What began as a campus-wide recycling, composting and energy conservation program a little more than a decade ago has evolved into a robust sustainability strategy that is at the head of the class in the meetings and events industry, while also now thoroughly ingrained into the Authority’s culture.
And at the center of this evolution is the Authority’s Corporate Social Responsibility Manager, Tim Trefzer, who appeared recently as a guest on Atlanta talk radio station WGST 640 AM’s “Green Guy Show.” On the show, Trefzer, who was hired as the Authority’s first sustainability manager in 2010, discussed how the GWCC recently upgraded from LEED Silver to LEED Gold, the Authority’s role as an ecologically-minded economic engine for Atlanta and the Peach State, the organization’s status as a sustainability leader and catalyst for the green building movement. Download the Green Guy podcast here.
“It’s important to note that thinking holistically about our impact helps make our operations more efficient, reduces our risk, and builds our brand value,” he said.
On-campus electric vehicle charging stations, thousands of solar panels installed on-site, waste diversion policies, green cleaning practices and sustainable procurement – these are aspects of the Authority’s strategy in reducing its carbon footprint.
Many of the results are tangible:
Sustainability is part of the Authority’s Corporate Social Responsibility (CSR) platform, and it’s not simply because the organization is committed to being good neighbors to the community, and stewards of Mother Nature, it also makes sound business sense.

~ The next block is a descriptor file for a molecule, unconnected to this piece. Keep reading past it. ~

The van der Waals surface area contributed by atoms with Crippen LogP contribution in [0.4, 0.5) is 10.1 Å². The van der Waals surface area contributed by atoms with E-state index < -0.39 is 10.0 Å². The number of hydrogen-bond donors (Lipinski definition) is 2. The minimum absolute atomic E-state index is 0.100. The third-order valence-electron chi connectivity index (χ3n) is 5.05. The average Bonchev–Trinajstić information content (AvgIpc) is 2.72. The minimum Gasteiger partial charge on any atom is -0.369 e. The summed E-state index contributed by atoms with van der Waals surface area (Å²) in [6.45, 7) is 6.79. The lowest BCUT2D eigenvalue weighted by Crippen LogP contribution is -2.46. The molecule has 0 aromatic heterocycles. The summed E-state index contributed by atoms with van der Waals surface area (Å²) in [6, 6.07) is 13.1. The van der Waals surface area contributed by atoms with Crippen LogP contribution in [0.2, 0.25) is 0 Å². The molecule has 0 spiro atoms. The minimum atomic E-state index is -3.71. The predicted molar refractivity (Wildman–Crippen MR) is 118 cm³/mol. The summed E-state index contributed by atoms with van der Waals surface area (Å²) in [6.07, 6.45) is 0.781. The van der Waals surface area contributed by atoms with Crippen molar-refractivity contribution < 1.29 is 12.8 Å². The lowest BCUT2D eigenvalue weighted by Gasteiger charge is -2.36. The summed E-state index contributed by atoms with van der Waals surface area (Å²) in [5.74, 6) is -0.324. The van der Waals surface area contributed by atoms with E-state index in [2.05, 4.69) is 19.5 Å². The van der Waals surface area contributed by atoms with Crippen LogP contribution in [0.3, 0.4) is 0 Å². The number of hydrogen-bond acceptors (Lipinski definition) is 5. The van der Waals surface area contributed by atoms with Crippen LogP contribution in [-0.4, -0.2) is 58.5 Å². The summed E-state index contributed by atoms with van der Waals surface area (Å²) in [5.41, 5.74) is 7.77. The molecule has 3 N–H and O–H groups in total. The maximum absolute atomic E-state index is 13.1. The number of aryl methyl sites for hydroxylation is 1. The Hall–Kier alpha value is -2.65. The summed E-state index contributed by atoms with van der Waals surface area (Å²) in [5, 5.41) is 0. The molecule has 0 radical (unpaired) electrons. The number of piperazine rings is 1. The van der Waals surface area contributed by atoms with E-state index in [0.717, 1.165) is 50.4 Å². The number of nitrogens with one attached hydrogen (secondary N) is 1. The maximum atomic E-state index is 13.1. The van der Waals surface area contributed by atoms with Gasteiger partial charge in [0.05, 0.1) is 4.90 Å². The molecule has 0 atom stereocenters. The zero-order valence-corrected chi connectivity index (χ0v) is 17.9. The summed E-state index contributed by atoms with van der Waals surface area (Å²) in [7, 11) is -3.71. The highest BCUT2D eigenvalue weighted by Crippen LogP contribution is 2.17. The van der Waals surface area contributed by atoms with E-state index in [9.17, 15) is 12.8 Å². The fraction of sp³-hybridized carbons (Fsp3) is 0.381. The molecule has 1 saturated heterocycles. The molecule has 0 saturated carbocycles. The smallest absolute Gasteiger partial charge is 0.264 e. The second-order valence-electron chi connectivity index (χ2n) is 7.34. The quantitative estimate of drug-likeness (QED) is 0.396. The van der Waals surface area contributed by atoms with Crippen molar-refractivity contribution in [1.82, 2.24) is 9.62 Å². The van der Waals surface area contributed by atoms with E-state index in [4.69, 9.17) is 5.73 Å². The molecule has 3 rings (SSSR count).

Going green saves green ($) in the long-run.
A guaranteed Energy Savings Performance Contract the Authority entered into with Trane is a prime example. Spending $28 million to upgrade the GWCC’s lighting, HVAC system and replace outdated equipment is expected to reduce annual utility costs by 39 percent. The savings are also expect repay the cost of installing new equipment.
In addition, plumbing fixture upgrades mean the GWCCA is saving 32 percent more water than required by building code.
For meeting planners and show managers, LEED certification and environmental awareness are often on the check-list in the modern events marketplace. “I feel now it’s an expectation – just like Wi-Fi,” said GWCCA Sales and Service Manager Adeola Sekunbi, “We have clients come to us and say, ‘this is our recycling plan – how are you going to implement it?’”
Booking events such as Greenbuild International Conference and Expo at the GWCC (Nov. 20-22, 2019) – a three-day convention boasting 20,000 attendees and 600 exhibitors – likely wouldn’t be a reality without LEED certification and a sustainability plan in place.
In addition, mega-sporting events that the GWCCA complex bids on, such as the recent College Football Playoff (CFP) National Championship, include sustainability criteria in their RFPs (requests for proposal).
Since the campus was awarded the CFP and its ancillary events, and will host the Super Bowl in 2019 and the Men’s NCAA Final Four in 2020, “one could infer that our leadership in sustainability was a contributing factor,” said Trefzer.
UPDATE: The Authority’s Corporate Social Responsibility Manager, Tim Trefzer, featured prominently in this blog post, was recently inducted into this year’s class of the Environmental Leader Top 75 Elite Executives.
Selected by the editorial and management team at Business Sector Media, Trefzer and fellow inductees were recognized this week at the Environmental Leader & Energy Manager Conference (ELEMCON) in Denver.
A shout-out to other Atlanta-area executives that also made the Environmental Leader 75 list, including Stephanie Stuckey, Chief Resiliency Officer for the City of Atlanta, who is also featured in this blog post. Two of Hartsfield-Jackson Atlanta International Airport’s leaders – Michael Cheyne, director of facilities, asset management and sustainability, and Charles Marshall, airport engineering manager, also made the Environmental Leader 75.